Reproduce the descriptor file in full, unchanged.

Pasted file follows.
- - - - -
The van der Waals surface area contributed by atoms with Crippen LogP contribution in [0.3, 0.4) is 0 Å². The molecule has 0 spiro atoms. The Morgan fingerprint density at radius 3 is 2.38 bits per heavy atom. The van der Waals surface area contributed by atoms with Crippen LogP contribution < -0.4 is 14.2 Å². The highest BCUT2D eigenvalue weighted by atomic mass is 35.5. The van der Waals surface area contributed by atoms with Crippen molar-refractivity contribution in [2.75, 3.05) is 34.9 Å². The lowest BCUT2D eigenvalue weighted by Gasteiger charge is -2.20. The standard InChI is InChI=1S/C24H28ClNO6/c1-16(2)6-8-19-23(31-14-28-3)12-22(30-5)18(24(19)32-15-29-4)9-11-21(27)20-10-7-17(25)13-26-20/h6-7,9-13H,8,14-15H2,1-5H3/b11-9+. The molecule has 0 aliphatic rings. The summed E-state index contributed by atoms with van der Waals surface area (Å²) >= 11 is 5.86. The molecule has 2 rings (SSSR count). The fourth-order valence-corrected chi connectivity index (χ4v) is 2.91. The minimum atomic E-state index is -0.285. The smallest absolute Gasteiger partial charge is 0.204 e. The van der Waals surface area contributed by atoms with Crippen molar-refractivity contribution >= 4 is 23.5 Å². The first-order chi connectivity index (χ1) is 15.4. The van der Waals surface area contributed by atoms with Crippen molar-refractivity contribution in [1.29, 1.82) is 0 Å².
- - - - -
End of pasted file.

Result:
The van der Waals surface area contributed by atoms with Crippen LogP contribution in [0.3, 0.4) is 0 Å². The molecule has 0 spiro atoms. The Morgan fingerprint density at radius 3 is 2.38 bits per heavy atom. The van der Waals surface area contributed by atoms with Crippen LogP contribution < -0.4 is 14.2 Å². The highest BCUT2D eigenvalue weighted by atomic mass is 35.5. The van der Waals surface area contributed by atoms with Crippen molar-refractivity contribution in [2.75, 3.05) is 34.9 Å². The lowest BCUT2D eigenvalue weighted by Gasteiger charge is -2.20. The standard InChI is InChI=1S/C24H28ClNO6/c1-16(2)6-8-19-23(31-14-28-3)12-22(30-5)18(24(19)32-15-29-4)9-11-21(27)20-10-7-17(25)13-26-20/h6-7,9-13H,8,14-15H2,1-5H3/b11-9+. The molecule has 0 aliphatic rings. The summed E-state index contributed by atoms with van der Waals surface area (Å²) >= 11 is 5.86. The molecule has 2 rings (SSSR count). The fourth-order valence-corrected chi connectivity index (χ4v) is 2.91. The minimum atomic E-state index is -0.285. The smallest absolute Gasteiger partial charge is 0.204 e. The van der Waals surface area contributed by atoms with Crippen molar-refractivity contribution >= 4 is 23.5 Å². The first-order chi connectivity index (χ1) is 15.4. The van der Waals surface area contributed by atoms with Crippen molar-refractivity contribution in [1.29, 1.82) is 0 Å².